Killing Memory: A Review of Cloud Diary



Killing Memory: A Review of Cloud Diary by Steve Mitchell


In a memorable passage in the Phaedo, Plato (via Socrates) expressed his belief that philosophers are those unique members of society who most truly confront and “practice” death; they are not only unafraid of death but are even said to desire it.  This was Plato’s way of asserting, as he famously also would in the Allegory of the Cave, that by vocation philosophers were experts in uncovering the true meaning of life through the fullest discovery of the soul.  Death for Plato wasn’t really real.  Take that, morticians, medicos, and materialists!  And murderers too, I suppose.  None of you know what’s going on behind the curtain. Similarly, it is arguably writers—and not historians or neuropsychologists—who truly confront and practice memory in its most human form.  Writing is personal and cultural memory.  Certain writers seem to wallow in the personal kind, caught up as they are in their own heads, parasites of their own pasts and, worse yet, of all the various regrets and whatifs, now rehashed on the page. Because memory can never be objective, it can be forever mined, reinterpreted, and seen through a different lens, always a glass darkly.

The lead characters in Steve Mitchell’s 2018 novel Cloud Diary demonstrate this well.  The opening pages gently illustrate their differing recollections of the first time they met, or at least differing points of emphasis.  This is followed by more intense examples throughout the book of the various “versions” of their love story.  It is as a study of the subjectivity and “chaos” of memory—as well as a meditation on the impact of an untimely but overdue death—that the novel best succeeds, when it captures the idea of “[m]oments, rising and falling, crashing awkwardly together, drifting apart.” The overall nonlinear structure, despite some very conventional and formulaic stretches within that framework, is a real virtue and well suited to its main themes.  I would have liked even more adventurousness in that area, however.  When viewed as a kind of retelling of the Orpheus and Eurydice myth, Cloud Diary is compelling; in this case, looking back in memory only hastens the disappearance of the beloved as a real person into the stygian mists of time.  Shadows cannot be held.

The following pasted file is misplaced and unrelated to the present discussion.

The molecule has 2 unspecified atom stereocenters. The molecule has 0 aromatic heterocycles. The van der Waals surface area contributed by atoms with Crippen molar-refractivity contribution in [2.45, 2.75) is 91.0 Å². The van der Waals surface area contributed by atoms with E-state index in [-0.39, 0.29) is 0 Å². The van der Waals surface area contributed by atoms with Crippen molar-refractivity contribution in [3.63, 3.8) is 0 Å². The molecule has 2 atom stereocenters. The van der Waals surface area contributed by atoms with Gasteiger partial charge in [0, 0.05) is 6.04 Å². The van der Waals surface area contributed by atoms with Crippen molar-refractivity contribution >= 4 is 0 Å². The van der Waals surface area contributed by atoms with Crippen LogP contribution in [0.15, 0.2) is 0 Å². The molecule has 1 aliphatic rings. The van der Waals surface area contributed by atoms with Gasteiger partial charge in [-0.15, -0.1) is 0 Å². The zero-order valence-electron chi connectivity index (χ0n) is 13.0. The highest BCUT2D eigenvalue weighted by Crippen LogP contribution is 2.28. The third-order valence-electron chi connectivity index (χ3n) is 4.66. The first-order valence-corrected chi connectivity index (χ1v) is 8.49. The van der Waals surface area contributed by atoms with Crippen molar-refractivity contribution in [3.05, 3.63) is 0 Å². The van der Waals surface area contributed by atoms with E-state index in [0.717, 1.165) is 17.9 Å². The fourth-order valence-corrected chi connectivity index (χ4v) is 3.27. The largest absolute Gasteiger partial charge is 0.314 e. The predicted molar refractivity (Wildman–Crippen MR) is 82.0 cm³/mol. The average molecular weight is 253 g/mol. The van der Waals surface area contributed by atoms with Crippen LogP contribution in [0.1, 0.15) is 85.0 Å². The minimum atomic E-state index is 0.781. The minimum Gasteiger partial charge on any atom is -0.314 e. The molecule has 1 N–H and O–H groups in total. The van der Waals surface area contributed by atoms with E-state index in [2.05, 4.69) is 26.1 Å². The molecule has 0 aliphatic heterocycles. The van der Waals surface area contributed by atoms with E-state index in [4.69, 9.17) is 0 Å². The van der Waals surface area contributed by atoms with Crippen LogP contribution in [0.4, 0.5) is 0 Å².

The narrator of Cloud Diary, Doug, is a writer. Like most writers, Doug needs to socialize more, connect with real life, both body and soul.  Then romance happens: The introvert is lured out of his shell by passionate extrovert Sophie, Dionysian artist (a painter) to his Apollonian over-analyzer.  She “sweeps into the room”—and Doug’s life—“like new weather, changing its shape and horizon line,” and thereby “seduced him into humanity.”  He overthinks the first kiss and hesitates for weeks before she finally presses him for a smooch.  Before long it is public, part of the art scene, and they are kissing on stage at a club in front of cheering hipsters.  Sophie’s the livewire that can supercharge Doug, get him to laugh and overcome his insecurities and fears, and even draw him out of his rut and onto the dance floor shaking some booty.  He is swept up in discomfiting joy. After meeting Sophie, his existence is much more open and infused with energy and light.  Which is the real Doug? As the author astutely notes,  “there are people with whom we are more ourselves than we can ever manage to be alone.”  The Us brings out more me. But, tragically, when a moment comes when Doug most needs to be someone else, he is unable.